The 2016 UEFA European Under-17 Championship was the 15th edition of the UEFA European Under-17 Championship (34th edition if the Under-16 era is included), the annual European international youth football championship contested by the men's under-17 national teams of UEFA member associations. Azerbaijan, which were selected by UEFA on 20 March 2012, hosted the tournament between 5 and 21 May 2016.
A total of 16 teams competed in the final tournament, with players born on or after 1 January 1999 eligible to participate. Each match had a duration of 80 minutes, consisting of two halves of 40 minutes with a 15-minute half-time.
Portugal were crowned champions for the second time in the under-17 era, and sixth time overall, after beating Spain in the final 5–4 through a penalty shootout. France were the defending champions, but were eliminated in the group stage.
|2016 UEFA European Under-17 Championship|
|2016 UEFA U-17 Avropa Çempionatı|
|Dates||5–21 May 2016|
|Teams||16 (from 1 confederation)|
|Venue(s)||4 (in 1 host city)|
|Champions||Portugal (6th title)|
|Goals scored||73 (2.35 per match)|
|Attendance||61,606 (1,987 per match)|
|Top scorer(s)||José Gomes (7 goals)|
|Best player(s)||José Gomes|
The national teams from all 54 UEFA member associations entered the competition. With Azerbaijan automatically qualified as hosts, the other 53 teams contested a qualifying competition to determine the remaining 15 spots in the final tournament. The qualifying competition consisted of two rounds: the qualifying round, which took place in autumn 2015, and the elite round, which took place in spring 2016.
The following 16 teams qualified for the final tournament:
Note: All appearance statistics include only U-17 era (since 2002).
|Team||Method of qualification||Finals appearance||Last appearance||Previous best performance|
|Denmark||Elite round Group 1 winners||4th||2011||Semi-finals (2011)|
|Scotland||Elite round Group 1 runners-up[^]||4th||2015||Semi-finals (2014)|
|Ukraine||Elite round Group 2 winners||5th||2013||Group stage (2002, 2004, 2007, 2013)|
|England||Elite round Group 2 runners-up[^]||11th||2015||Champions (2010, 2014)|
|Italy||Elite round Group 3 winners||6th||2015||Runners-up (2013)|
|Bosnia and Herzegovina||Elite round Group 3 runners-up[^]||1st||—||Debut|
|Germany||Elite round Group 4 winners||9th||2015||Champions (2009)|
|Netherlands||Elite round Group 4 runners-up[^]||10th||2015||Champions (2011, 2012)|
|Portugal||Elite round Group 5 winners||6th||2014||Champions (2003)|
|Sweden||Elite round Group 5 runners-up[^]||2nd||2013||Semi-finals (2013)|
|France||Elite round Group 6 winners||10th||2015||Champions (2004, 2015)|
|Austria||Elite round Group 6 runners-up[^]||5th||2015||Third place (2003)|
|Serbia||Elite round Group 7 winners||5th||2011||Quarter-finals (2002)|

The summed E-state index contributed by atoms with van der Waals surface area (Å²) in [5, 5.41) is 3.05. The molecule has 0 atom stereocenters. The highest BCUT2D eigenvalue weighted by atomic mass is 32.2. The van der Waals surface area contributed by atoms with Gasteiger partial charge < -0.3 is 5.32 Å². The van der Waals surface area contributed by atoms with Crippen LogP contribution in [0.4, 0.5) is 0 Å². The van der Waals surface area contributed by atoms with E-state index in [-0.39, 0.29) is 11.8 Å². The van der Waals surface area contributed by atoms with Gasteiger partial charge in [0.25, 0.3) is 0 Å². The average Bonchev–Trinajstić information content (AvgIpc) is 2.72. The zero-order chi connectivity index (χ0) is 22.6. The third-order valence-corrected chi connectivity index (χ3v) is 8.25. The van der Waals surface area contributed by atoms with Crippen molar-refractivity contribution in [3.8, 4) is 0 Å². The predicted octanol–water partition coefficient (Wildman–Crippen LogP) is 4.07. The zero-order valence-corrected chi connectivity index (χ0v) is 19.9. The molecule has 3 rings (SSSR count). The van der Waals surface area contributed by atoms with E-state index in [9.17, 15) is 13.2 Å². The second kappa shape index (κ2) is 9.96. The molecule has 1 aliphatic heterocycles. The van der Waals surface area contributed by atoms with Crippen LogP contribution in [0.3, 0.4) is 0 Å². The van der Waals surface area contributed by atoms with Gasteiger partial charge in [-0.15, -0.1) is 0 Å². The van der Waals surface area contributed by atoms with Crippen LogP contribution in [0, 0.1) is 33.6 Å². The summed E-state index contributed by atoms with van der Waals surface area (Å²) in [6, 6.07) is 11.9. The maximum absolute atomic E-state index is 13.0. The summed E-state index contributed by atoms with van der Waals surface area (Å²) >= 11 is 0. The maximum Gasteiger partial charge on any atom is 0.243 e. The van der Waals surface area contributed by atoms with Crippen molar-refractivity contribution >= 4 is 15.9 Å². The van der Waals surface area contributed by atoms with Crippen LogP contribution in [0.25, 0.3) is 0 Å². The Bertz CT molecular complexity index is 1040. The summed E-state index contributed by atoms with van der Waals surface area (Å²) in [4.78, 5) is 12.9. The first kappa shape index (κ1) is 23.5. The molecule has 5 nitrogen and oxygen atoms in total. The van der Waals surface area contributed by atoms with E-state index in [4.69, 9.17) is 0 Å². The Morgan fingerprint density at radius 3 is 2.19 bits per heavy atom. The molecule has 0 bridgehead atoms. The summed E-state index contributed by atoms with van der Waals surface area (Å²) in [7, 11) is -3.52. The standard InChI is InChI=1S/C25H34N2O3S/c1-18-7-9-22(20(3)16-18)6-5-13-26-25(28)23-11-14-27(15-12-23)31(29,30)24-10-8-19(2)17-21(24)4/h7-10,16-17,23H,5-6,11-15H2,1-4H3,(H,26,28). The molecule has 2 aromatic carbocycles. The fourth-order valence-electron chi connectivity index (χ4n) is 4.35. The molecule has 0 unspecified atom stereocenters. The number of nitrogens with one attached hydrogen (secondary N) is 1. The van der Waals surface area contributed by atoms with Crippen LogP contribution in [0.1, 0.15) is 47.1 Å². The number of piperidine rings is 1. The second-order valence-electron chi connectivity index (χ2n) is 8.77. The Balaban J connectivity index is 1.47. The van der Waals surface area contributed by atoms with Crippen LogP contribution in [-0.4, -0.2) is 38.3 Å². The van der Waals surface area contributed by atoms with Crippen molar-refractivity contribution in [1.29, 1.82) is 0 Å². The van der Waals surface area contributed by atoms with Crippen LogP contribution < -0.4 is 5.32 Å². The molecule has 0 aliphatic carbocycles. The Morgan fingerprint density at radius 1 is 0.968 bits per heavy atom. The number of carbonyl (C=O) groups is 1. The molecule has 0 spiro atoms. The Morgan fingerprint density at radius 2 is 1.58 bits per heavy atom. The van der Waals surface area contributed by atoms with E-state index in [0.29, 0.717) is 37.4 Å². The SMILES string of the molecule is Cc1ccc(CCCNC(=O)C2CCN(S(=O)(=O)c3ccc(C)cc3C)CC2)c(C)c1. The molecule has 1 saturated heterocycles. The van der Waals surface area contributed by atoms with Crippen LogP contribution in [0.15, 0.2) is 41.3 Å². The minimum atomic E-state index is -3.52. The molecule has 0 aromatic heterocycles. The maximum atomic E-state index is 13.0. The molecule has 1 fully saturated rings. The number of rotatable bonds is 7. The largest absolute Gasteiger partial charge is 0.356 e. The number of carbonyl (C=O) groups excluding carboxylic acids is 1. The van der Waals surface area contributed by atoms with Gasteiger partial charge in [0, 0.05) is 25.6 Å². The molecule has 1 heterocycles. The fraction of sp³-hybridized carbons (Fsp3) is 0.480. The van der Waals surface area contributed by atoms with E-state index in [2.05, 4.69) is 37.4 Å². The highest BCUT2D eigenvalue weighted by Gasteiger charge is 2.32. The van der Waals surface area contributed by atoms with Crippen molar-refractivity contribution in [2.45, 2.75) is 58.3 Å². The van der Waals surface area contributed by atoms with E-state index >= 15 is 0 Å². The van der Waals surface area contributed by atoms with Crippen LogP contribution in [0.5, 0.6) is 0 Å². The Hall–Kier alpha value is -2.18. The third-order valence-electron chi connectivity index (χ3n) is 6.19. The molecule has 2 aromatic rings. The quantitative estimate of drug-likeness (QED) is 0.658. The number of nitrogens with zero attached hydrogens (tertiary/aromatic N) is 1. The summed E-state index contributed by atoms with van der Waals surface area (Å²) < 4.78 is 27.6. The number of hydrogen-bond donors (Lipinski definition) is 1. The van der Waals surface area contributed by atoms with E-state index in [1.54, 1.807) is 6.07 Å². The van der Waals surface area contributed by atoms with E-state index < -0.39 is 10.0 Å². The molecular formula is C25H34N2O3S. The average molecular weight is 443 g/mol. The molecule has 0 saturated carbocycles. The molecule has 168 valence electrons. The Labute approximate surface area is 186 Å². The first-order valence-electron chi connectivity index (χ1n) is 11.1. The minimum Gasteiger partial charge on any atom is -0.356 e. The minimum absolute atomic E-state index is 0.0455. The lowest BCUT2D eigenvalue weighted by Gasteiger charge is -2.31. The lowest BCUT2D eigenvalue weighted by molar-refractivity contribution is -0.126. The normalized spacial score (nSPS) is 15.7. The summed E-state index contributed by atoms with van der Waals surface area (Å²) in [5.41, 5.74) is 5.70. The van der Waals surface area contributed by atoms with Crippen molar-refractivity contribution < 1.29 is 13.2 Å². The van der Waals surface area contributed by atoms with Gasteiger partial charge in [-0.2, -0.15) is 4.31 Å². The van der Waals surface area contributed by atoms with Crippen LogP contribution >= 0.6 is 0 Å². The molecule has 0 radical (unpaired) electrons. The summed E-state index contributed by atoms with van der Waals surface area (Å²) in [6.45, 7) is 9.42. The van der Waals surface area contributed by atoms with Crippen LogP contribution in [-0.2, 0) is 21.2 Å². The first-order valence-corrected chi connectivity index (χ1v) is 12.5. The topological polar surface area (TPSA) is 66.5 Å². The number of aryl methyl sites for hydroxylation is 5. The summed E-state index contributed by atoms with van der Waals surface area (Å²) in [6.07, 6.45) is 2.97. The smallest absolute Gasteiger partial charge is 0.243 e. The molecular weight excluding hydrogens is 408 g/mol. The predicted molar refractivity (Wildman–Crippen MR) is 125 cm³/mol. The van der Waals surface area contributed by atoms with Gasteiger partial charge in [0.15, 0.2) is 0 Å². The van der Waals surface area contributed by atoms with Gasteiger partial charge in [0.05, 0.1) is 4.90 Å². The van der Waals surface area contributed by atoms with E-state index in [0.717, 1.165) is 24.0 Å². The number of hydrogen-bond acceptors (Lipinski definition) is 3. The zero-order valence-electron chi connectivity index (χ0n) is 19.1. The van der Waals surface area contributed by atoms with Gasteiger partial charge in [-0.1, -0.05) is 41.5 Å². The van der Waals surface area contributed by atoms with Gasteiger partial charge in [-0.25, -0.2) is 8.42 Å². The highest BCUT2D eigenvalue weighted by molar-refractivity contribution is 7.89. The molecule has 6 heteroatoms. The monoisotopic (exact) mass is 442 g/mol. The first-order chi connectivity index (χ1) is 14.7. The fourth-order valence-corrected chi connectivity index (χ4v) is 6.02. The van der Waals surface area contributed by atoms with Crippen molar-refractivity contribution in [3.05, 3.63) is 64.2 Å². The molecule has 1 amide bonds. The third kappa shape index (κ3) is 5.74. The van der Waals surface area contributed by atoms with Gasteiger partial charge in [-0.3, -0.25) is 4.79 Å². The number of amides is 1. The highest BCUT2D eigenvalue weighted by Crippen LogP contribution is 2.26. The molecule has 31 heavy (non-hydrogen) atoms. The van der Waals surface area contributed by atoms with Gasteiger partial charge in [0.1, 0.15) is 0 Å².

|Belgium||Elite round Group 8 winners||5th||2015||Semi-finals (2007, 2015)|
|Spain||Elite round Group 8 runners-up[^]||10th||2015||Champions (2007, 2008)|
The final draw was held on 8 April 2016, 12:00 AZT (UTC+4), at the Baku Olympic Stadium in Baku, Azerbaijan. The 16 teams were drawn into four groups of four teams. Hosts Azerbaijan were assigned to position A1 in the draw, while the other teams were seeded according to their results in the qualification elite round, with the seven best elite round group winners (counting all elite round results) placed in Pot 1 and drawn to positions 1 and 2 in the groups, and the remaining eight teams placed in Pot 2 and drawn to positions 3 and 4 in the groups.
|Baku Olympic Stadium||Azersun Arena||Bakcell Arena||Dalga Arena|
|Capacity: 68,000||Capacity: 4,735||Capacity: 10,500||Capacity: 6,700|
Each national team had to submit a squad of 18 players.
A total of 8 referees, 12 assistant referees and 4 fourth officials were appointed for the final tournament.
The final tournament schedule was confirmed on 12 April 2016.
The group winners and runners-up advanced to the quarter-finals.
The teams were ranked according to points (3 points for a win, 1 point for a draw, 0 points for a loss). If two or more teams were equal on points on completion of the group matches, the following tie-breaking criteria were applied, in the order given, to determine the rankings:
|Report||Gomes 4', 16'
Asadov 24' (o.g.)
Miguel Luís 44'
|Mahmudov 77'||Report||Bongiovanni 72'|
|3||Bosnia and Herzegovina||3||1||0||2||3||6||−3||3|
|Austria||2–0||Bosnia and Herzegovina|
|Baumgartner 18', 35'||Report|
V. Müller 21'
|Germany||3–1||Bosnia and Herzegovina|
|Akkaynak 17' (pen.)
Otto 66', 72'
|Report||Baack 2' (o.g.)|
|Bosnia and Herzegovina||2–1||Ukraine|
|B. Hadžić 38', 40+1'||Report||Kulakov 69'|
|Meisl 3' (o.g.)
|Nelson 62'||Report||Asoro 4', 59'|
|Buch Jensen 80+3'||Report|
Nelson 43' (pen.)
|Odgaard 80+1'||Report||Nelson 30'
|Joveljić 59' (pen.)||Report||Ruiz 4'|
|Report||Olivieri 65' (pen.)
|Report||M. Ilić 72' (o.g.)
Following a consultation between the Association of Football Federations of Azerbaijan (AFFA) and UEFA, it was decided to change the venue for the semi-finals and final from the Baku Olympic Stadium to the Dalga Arena and Bakcell Arena, respectively.
|14 May – Baku|
|18 May – Baku|
|15 May – Baku|
|21 May – Baku|
|Portugal (p)||1 (5)|
|14 May – Baku|
|18 May – Baku|
|15 May – Baku|
|Gomes 7' (pen.), 18', 47'
Miguel Luís 77'
|Dadashov 11'||Report||Ruiz 64'
|Dalot 27'||Report||Díaz 32'|
Source: UEFA Technical Report
his seven goals in Azerbaijan also making him the competition's all-time leading marksman
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